UPDATED: Brumadinho Disaster: Sixteen Charged With Homicide, Environmental Crimes

21 Jan 2020 by Staff - Water Diplomat

This article was updated 22 January.

Sixteen executives were charged with homicide and environmental crimes 21 January by Brazilian prosecutors a year after the Brumadinho dam disaster that killed up to 300 people. They include Fabio Schvartsman, former head of mine operator Vale SA, ten others from Vale and five from the company’s German safety auditor TUV Sud. The companies themselves also will face charges of environmental crimes.

Further OOSKAnews coverage of the Brumadinho disaster (14 Articles)

Vale issued a statement acknowledging the charges, saying that the company "…reiterates its solidarity with the families of the victims and the people affected by the tragedy and its confidence on the complete clarification of the causes of the dam breach, reaffirming its commitment to continue to fully co-operate with the authorities”.

State prosecutor William Garcia Pinto Coelho, said Vale had executives systematically hide evidence of safety concerns and retaliated against auditing firms that flagged problems and that TUV was compensated for knowingly presenting Vale with misleading reports about dam stability.

Meanwhile, marking the one year anniversary of the disaster, a march commenced this week in Belo Horizonte which will travel throughout the Paraopeba River basin and is set reach Brumadinho 25 January, activist group Movement of People Affected by Dams said. (Mining Journal)

An “expert panel” appointed by mine operator Vale SA released its own report last month on the January 2019 dam disaster assessing that the dam breach was caused, at least in part, by excess water levels. That report said that there was no seismic activity or warning that the dam was unstable nor were there any explosions in the area at the time the dam burst.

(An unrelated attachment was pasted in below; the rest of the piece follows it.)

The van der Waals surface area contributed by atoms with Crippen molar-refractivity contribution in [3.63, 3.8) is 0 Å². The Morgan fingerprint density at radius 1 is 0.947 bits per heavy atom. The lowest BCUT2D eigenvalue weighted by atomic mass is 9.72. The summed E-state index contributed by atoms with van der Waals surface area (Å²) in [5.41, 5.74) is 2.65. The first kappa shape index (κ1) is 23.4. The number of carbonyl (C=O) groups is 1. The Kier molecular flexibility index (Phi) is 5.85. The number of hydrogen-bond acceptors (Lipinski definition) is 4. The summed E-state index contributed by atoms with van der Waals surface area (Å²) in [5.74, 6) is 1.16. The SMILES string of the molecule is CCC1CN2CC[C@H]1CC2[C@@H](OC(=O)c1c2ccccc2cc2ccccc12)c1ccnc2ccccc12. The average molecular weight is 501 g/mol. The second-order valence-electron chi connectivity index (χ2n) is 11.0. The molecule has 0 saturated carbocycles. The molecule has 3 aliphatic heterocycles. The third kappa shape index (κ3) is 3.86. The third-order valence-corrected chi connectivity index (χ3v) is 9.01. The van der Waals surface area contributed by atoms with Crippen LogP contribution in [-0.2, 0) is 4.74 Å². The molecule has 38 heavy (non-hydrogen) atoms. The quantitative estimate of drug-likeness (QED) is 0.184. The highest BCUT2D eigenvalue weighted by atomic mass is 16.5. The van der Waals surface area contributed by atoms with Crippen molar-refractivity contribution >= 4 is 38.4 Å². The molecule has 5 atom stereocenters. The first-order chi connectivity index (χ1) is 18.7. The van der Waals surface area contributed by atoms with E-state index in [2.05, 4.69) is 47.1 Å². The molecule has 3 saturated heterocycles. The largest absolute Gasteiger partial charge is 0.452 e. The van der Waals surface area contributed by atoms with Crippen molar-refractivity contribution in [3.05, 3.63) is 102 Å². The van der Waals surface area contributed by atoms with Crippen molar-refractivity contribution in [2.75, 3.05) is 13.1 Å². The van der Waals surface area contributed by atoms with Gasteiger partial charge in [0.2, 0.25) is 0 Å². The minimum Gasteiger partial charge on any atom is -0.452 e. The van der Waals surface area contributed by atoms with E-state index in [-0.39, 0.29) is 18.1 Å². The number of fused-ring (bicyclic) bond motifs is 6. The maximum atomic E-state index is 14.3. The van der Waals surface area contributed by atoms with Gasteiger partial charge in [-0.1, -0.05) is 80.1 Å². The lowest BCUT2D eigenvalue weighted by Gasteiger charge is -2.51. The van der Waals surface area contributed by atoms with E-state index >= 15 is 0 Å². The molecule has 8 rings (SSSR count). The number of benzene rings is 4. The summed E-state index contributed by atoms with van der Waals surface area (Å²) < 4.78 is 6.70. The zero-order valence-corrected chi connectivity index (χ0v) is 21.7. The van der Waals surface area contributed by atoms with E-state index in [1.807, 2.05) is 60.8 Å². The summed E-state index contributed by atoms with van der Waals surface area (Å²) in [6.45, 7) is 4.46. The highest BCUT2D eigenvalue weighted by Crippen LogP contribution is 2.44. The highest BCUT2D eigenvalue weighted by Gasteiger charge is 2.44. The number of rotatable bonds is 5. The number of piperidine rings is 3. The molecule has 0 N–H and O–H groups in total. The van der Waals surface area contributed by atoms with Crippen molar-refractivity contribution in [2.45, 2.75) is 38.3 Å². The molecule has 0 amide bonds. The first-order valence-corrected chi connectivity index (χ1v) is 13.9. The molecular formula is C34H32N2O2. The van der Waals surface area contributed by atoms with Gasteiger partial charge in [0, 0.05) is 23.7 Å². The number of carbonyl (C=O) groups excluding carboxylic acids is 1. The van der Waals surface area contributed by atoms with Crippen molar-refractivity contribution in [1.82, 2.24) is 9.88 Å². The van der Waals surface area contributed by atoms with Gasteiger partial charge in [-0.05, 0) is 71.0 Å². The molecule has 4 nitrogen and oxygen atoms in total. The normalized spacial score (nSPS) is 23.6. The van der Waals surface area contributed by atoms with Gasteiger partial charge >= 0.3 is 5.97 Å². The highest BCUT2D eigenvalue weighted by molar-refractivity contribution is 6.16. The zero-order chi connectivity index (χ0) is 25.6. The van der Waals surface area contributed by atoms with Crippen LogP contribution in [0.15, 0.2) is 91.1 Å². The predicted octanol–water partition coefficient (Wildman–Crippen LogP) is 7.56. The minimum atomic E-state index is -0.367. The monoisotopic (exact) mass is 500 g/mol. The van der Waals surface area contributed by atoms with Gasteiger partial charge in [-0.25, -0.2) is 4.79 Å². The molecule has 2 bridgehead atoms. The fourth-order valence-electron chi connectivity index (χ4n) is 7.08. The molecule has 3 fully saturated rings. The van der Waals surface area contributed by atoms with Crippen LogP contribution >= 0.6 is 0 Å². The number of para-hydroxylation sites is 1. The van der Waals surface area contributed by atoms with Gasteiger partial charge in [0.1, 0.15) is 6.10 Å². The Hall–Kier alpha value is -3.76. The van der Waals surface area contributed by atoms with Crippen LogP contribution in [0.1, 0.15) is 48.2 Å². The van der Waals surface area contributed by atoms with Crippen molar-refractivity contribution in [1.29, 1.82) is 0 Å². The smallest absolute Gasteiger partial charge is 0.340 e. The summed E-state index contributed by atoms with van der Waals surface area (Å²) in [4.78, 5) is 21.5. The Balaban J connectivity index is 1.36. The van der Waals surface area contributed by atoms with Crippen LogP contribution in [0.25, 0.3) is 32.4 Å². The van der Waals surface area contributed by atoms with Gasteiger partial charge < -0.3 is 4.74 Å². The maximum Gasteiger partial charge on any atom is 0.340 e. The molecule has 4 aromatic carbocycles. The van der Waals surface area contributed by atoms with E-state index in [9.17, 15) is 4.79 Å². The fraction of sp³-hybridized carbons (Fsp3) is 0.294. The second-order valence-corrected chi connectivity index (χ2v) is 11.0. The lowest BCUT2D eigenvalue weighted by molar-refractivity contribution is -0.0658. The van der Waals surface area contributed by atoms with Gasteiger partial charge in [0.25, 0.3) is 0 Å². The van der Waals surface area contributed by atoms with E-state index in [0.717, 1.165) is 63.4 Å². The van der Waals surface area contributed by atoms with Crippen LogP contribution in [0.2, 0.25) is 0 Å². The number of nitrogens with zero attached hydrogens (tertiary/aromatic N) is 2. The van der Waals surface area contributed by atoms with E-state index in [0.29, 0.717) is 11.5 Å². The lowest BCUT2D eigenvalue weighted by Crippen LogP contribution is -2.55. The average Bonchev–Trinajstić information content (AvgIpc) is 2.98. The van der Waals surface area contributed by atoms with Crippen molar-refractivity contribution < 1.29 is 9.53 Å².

The experts examined technical factors leading to the disaster and attributed the breach to the effect of water in weakening the solid materials composing the dam so that they behaved more like a liquid: known as liquefaction. But, as reported in Insurance Journal, the panel’s report said there were “no apparent signs of distress prior to failure.”(Reuters)

Tailings dams provide waste disposal for mining companies, whether excess iron ore, gold, copper or coal. In the case of Brumadinho, the dam collapse was set in motion by several factors, including poor internal drainage and intense rain.

As reported by OOSKAnews in December, a panel of experts that examined the technical factors leading to the disaster attributed the breach to the liquefaction effect of water in weakening the solid materials composing the dam so that they behaved more like a liquid. The panel’s report said there were “no apparent signs of distress prior to failure”.

Workers reported as early as July 2018 that repairs were carried out after the dam leaked water near its base. Further, a manager at the mine is reported to have told authorities that the corporate's executive board knew there had been a "decrease in security" at the Brumadinho dam in advance of the catastrophic January burst that caused an estimated 300 deaths. Vale denies these allegations.

Further assessment is ongoing as the causes of water seepage into the dam with the University of Barcelona and Porto University (Portugal) assisting the criminal investigation in data evaluation.